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Argument recap: Skirting a constitutional issue


Striving mightily to stay clear of a constitutional question, the Supreme Court spent an hour on Wednesday basically trying to figure out what a property easement means.  What does it give to, and what does it take away from, users of the property? And where does it draw the line between what is allowed and what is forbidden?  The only reason this was not just an exercise in ordinary property law is that the Court was talking about military control of access to its defense facilities, and its power to punish those who encroach on it.

A Californian who devotes much of his life to staging anti-war demonstrations outside an Air Force base along the Pacific Coast seemed likely to win his complaint of legal mistreatment only if the Court were to take seriously his claim that his First Amendment right of free speech has been violated.

But it seemed quite clear that a majority was most reluctant to even consider that argument.  “You can raise it, but we don’t have to listen to it,” Justice Antonin Scalia bluntly remarked to the protester’s lawyer — Erwin Chemerinsky, dean of the UC Irvine School of Law.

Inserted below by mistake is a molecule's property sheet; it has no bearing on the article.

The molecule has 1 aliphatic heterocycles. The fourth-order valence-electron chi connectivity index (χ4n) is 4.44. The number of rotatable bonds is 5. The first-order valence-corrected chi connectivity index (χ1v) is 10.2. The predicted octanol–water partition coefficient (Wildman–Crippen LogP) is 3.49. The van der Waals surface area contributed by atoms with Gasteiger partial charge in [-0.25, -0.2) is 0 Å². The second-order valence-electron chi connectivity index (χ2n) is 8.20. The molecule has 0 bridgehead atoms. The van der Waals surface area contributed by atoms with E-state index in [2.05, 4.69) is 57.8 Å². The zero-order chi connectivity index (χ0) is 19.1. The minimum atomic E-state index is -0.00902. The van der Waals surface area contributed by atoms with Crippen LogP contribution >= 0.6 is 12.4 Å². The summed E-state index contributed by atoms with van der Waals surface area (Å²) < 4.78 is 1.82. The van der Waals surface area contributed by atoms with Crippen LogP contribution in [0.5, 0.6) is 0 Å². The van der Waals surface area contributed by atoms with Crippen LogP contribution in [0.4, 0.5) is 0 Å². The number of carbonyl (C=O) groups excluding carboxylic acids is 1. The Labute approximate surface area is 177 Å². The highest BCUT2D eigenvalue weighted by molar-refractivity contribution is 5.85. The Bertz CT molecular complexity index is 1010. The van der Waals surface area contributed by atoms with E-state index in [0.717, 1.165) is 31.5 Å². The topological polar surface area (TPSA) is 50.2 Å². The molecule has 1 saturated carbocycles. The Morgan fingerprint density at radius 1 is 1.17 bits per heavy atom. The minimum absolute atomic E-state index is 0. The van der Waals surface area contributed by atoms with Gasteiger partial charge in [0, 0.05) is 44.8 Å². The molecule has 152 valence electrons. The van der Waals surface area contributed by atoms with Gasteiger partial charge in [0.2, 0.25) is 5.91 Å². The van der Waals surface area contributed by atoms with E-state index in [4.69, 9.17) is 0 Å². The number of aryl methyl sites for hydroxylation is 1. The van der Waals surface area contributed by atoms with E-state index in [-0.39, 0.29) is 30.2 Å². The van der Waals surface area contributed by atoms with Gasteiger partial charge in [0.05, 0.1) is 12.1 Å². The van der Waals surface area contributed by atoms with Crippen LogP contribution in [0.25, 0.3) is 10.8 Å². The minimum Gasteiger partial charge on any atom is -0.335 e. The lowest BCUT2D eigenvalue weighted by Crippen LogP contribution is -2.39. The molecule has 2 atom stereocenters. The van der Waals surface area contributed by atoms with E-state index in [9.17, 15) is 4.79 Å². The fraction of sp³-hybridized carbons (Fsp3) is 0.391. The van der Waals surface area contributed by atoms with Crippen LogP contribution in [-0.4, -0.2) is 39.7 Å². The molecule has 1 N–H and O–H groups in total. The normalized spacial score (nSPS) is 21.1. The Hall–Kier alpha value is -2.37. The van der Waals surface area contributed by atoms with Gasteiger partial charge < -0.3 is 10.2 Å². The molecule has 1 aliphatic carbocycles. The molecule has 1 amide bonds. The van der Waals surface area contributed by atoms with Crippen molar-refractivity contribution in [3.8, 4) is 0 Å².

The case involves John Dennis Apel, who lives not far from Vandenberg Air Force Base and regularly carries his anti-military message to a protest zone marked off just outside the base’s main gate.  But, after he threw blood on the base gate, and crossed the green line that marks the protest zone’s boundary, the base commander excluded him — permanently, unless the commander were to relent.

But Wednesday’s hearing had proceeded for only a few minutes when Justice Anthony M. Kennedy — whose vote Apel almost certainly needs if he were to win his challenge to the exclusion — brought the case down to the specific terms of the base commander’s grant of permission to use a section of base property for a public highway, an easement.  It is within the area of the easement that the commander also has allowed demonstrators to gather and protest.

“Look at the easement,” Kennedy said. “It makes clear that the commander has control over the property.”  His comment apparently was prompted by several questions from other Justices about just how widely the power of the military extends to grant or deny access to its facilities.  A federal law makes it a minor crime to enter a base for an illegal purpose, or to reenter it after being barred.